In this sort of arrangement, the state would negotiate a performance-based contract that would establish care standards and performance mandates (with appropriate financial penalties for non-compliance) to ensure a higher level of service than achieved under state operation. The state's role then shifts to contract monitoring and holding the operator accountable for results. In Florida's contracts, the state retains the ability to terminate the contract without cause with a mere 30 days notice, a provision clearly aimed at ensuring contractor accountability. Further, Florida has also negotiated fixed-cost contracts that effectively hold facility budgets flat over multiple budget cycles, a far cry from the budget variability typically seen under state operation.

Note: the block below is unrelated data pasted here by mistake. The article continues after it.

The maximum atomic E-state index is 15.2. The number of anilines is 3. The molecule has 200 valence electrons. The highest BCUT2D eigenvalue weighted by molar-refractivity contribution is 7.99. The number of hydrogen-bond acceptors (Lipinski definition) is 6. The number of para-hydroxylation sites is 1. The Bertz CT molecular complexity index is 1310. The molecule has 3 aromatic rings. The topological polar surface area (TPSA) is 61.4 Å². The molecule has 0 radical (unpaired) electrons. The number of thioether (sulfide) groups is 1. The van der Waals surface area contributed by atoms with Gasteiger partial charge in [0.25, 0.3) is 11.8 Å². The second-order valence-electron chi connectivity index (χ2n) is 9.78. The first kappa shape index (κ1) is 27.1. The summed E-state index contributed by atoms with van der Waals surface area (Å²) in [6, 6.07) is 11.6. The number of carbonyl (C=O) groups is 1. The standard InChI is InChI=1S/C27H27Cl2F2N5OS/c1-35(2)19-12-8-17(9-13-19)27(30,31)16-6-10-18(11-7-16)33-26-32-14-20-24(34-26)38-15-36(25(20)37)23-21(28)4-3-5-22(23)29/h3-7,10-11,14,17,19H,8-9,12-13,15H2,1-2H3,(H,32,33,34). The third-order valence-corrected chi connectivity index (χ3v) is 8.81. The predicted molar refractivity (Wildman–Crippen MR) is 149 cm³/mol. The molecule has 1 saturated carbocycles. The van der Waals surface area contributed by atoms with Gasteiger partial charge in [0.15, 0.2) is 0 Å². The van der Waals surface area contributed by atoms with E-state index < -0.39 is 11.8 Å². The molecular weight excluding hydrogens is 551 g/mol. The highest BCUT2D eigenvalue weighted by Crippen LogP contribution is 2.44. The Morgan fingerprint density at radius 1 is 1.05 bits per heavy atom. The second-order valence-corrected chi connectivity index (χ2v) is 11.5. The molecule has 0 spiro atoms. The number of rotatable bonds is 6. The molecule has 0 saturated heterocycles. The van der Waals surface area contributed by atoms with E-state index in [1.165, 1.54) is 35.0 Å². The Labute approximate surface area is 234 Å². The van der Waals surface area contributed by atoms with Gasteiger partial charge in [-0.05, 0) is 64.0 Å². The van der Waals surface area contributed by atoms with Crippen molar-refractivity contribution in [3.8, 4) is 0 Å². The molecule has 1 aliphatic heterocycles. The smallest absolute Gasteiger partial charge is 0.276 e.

At a time when it's more critical than ever to do more with less, Virginia policymakers need to ask a critical question: does the obligation to deliver high-quality psychiatric services necessarily require the Commonwealth to be in the business of running hospitals, or could it achieve better outcomes at a lower cost through contracting for performance with experienced private sector operators? The experience in Florida and elsewhere strongly suggests the latter approach may be the best answer in Virginia.